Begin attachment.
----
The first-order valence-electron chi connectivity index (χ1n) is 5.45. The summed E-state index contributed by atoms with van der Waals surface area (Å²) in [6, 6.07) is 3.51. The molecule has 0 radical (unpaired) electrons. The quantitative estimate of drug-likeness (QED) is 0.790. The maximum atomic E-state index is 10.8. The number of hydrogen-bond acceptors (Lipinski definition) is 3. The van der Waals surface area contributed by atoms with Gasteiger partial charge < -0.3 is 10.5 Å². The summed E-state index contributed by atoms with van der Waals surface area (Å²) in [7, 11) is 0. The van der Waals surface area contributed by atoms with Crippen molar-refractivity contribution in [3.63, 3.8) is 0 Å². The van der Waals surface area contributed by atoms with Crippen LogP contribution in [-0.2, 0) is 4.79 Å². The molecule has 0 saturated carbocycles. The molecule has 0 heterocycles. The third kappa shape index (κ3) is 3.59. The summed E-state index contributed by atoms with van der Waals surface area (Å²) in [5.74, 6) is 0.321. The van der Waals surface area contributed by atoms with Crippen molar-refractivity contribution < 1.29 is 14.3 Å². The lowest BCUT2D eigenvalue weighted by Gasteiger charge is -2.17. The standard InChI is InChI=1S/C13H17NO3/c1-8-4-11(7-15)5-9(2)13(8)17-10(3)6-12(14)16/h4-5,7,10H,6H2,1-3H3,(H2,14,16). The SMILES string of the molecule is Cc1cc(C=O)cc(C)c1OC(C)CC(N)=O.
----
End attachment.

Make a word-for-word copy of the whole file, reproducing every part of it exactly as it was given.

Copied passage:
The first-order valence-electron chi connectivity index (χ1n) is 5.45. The summed E-state index contributed by atoms with van der Waals surface area (Å²) in [6, 6.07) is 3.51. The molecule has 0 radical (unpaired) electrons. The quantitative estimate of drug-likeness (QED) is 0.790. The maximum atomic E-state index is 10.8. The number of hydrogen-bond acceptors (Lipinski definition) is 3. The van der Waals surface area contributed by atoms with Gasteiger partial charge < -0.3 is 10.5 Å². The summed E-state index contributed by atoms with van der Waals surface area (Å²) in [7, 11) is 0. The van der Waals surface area contributed by atoms with Crippen molar-refractivity contribution in [3.63, 3.8) is 0 Å². The van der Waals surface area contributed by atoms with Crippen LogP contribution in [-0.2, 0) is 4.79 Å². The molecule has 0 saturated carbocycles. The molecule has 0 heterocycles. The third kappa shape index (κ3) is 3.59. The summed E-state index contributed by atoms with van der Waals surface area (Å²) in [5.74, 6) is 0.321. The van der Waals surface area contributed by atoms with Crippen molar-refractivity contribution < 1.29 is 14.3 Å². The lowest BCUT2D eigenvalue weighted by Gasteiger charge is -2.17. The standard InChI is InChI=1S/C13H17NO3/c1-8-4-11(7-15)5-9(2)13(8)17-10(3)6-12(14)16/h4-5,7,10H,6H2,1-3H3,(H2,14,16). The SMILES string of the molecule is Cc1cc(C=O)cc(C)c1OC(C)CC(N)=O.